Thursday, June 30, 2011

What’s art & what’s not...

The last show in our most beautiful gallery (we have three at this university art department) was a very skillful collection of paintings, prints, and handmade books by a student who has found her solace in religion. Her experience of religion is connected with the idea of Family. In all fairness, I have to say she loves children, and is capable of relating to them, catering to them, and portraying them. Some of her artworks are adequate portraits of children, done from photographs.
Many of her handmade books are full of photographs of herself and extended family. Some of these are cleverly made to be contained in small, ready-made tins.
At one end of the gallery, she’d arranged two tables, covered with a tablecloth, and arrayed with containers of candies. She provided plastic bags for collecting the candies and taking them away. I admit I availed myself of chocolate kisses until they were gone. There was also a small table with paper and crayons for any children who visited. This student artist also liked decorating cakes. So there were some styrofoam cakes covered with elaborate fondant on the candy table, and three large posters of cake designs on one wall.
This is an integration of Life and Art. So much so, that the critical thinker wants to say, it’s NOT art. I cannot stop the critical thinker, and I am one. This student’s artist’s statement waxed rhapsodic (not RAPsodic) about the influence of her church, God, Jesus, and (yes) the art instructors in her life. It was decidedly NOT post-modern. It was as if the ART was a by-product of her life. Is that so terrible?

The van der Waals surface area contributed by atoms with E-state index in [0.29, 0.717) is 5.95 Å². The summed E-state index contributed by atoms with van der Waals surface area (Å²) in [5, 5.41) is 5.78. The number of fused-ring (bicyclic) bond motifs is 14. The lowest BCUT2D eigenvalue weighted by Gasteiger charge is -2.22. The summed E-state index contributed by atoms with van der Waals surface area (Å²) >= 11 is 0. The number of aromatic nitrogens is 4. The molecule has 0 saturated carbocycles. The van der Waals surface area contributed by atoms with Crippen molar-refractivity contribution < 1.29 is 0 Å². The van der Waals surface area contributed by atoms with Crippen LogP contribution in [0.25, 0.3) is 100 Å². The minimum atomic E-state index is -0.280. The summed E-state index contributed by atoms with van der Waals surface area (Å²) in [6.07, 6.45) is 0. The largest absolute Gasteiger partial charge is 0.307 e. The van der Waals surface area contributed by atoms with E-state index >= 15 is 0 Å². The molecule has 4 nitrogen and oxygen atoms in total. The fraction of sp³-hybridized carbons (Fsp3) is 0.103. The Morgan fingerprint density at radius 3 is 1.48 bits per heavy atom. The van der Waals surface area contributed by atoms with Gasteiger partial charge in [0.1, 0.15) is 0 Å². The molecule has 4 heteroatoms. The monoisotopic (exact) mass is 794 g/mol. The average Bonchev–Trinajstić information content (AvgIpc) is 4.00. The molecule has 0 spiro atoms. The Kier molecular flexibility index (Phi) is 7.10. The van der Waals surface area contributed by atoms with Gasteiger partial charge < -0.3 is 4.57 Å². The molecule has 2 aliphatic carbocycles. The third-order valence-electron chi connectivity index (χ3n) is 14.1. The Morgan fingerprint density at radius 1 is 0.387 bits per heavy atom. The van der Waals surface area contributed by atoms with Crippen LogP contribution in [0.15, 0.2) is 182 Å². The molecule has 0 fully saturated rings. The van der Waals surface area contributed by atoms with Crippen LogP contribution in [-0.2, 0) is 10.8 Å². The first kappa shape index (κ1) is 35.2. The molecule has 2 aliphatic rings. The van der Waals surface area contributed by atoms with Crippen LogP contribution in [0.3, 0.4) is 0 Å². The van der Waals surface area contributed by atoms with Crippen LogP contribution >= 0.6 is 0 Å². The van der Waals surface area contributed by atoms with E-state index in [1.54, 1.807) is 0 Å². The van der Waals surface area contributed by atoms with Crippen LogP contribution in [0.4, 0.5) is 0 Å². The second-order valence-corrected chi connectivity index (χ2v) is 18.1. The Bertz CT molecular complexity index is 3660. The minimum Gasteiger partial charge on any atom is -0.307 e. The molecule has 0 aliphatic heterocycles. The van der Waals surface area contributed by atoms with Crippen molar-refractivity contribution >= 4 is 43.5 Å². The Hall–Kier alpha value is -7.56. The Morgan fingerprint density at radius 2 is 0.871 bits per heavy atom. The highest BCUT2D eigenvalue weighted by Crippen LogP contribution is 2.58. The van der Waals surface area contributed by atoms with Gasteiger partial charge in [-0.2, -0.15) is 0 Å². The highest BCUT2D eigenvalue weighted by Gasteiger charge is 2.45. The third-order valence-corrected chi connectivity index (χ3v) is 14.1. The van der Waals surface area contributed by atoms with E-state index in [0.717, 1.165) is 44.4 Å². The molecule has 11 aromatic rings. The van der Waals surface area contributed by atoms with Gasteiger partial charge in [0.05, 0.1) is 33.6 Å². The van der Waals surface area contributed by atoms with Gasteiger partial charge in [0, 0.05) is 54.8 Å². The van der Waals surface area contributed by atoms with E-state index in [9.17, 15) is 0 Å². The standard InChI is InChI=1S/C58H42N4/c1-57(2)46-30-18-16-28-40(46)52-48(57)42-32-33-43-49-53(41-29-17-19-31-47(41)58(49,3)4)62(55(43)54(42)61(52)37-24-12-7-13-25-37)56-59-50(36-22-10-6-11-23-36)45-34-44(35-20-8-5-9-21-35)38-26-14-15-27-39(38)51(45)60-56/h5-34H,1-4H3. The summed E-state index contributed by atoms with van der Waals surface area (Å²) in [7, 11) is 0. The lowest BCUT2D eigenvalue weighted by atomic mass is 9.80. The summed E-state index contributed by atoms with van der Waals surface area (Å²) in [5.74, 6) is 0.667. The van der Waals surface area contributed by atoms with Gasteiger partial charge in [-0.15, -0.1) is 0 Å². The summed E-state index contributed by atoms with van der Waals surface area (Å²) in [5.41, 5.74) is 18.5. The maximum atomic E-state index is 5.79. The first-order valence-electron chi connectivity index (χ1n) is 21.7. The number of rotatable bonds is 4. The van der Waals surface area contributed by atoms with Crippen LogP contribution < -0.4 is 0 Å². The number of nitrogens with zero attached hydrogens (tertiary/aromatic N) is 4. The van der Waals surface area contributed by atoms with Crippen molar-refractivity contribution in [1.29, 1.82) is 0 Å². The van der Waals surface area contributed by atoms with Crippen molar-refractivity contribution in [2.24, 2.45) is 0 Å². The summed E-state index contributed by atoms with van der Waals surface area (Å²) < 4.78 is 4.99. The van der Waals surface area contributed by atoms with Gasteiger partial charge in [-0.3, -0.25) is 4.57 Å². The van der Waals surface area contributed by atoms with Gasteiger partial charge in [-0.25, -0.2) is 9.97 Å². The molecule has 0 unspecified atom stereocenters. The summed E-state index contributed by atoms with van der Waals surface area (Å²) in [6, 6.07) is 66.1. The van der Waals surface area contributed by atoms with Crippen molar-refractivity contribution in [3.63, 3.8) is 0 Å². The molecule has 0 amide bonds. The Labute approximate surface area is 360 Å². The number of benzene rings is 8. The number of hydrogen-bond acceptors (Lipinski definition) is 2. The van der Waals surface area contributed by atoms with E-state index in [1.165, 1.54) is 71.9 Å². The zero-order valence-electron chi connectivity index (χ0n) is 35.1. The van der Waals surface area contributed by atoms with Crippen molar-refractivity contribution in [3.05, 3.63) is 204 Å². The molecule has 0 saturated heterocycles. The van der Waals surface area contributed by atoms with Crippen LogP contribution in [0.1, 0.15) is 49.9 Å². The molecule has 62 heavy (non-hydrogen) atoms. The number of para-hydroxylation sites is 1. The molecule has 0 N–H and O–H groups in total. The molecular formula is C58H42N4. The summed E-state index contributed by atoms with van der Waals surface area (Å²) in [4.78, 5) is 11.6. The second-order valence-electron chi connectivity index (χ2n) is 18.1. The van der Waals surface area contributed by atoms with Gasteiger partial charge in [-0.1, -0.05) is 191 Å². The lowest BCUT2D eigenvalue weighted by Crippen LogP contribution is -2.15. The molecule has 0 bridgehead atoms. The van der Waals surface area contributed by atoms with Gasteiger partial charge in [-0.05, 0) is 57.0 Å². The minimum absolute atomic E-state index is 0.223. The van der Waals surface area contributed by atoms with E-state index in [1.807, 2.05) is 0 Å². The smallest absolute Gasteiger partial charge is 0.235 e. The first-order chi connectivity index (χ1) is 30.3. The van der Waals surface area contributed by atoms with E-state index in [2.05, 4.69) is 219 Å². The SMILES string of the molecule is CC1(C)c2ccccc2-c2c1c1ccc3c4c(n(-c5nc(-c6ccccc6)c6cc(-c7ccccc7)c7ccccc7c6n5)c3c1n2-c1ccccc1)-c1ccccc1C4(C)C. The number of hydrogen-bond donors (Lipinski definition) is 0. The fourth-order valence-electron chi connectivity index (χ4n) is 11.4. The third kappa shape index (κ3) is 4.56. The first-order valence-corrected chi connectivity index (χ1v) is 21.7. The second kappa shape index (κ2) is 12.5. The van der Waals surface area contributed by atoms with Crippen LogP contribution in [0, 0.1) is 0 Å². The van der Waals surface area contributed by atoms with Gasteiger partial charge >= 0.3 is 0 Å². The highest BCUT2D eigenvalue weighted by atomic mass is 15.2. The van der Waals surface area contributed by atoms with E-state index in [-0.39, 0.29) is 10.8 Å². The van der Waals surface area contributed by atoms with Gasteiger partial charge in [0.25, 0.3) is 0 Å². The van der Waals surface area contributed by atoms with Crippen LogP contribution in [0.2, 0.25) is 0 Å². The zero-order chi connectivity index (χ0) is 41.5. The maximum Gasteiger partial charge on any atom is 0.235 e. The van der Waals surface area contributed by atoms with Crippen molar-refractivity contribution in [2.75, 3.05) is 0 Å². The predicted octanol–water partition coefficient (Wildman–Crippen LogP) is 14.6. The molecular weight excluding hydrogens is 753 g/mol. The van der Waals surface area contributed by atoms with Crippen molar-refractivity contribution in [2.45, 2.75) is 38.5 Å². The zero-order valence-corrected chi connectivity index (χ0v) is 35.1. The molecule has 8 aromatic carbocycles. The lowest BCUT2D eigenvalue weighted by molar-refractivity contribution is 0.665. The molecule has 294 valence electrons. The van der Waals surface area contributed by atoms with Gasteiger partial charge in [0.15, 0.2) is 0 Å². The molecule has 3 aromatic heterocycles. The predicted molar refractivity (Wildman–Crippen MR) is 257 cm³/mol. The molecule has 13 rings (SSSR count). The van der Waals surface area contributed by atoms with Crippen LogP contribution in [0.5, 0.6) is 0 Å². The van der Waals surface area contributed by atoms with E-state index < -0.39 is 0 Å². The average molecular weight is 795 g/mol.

Because of her great skill, her consummate craftswomanship, she will graduate and proceed with her life. I am reminded now of many students whose senior shows were very abstract expressionist; everything that they should have been. And yet, some of them are still struggling in life. I don’t think this gal will be struggling. She has integrated. Her skills are in the service of her particular social subset, and she is adored and praised by her immediate associates. What could be better than that?
And yet, in relation to our department, she has gone astray. It is as if we were unable to reach her. Will she end up doing posters for her church events forever? Or portraits of the children of fellow church members? Has she no critical bone in her body? OK, she NEEDED her community. And they came through. And she then came through for them. So her work is essentially collaborative. So many things are good about this, and yet I am writing her off, intellectually and artistically. This is my fault, my bias. And the thing is, she seems so happy. And I’m not, really.

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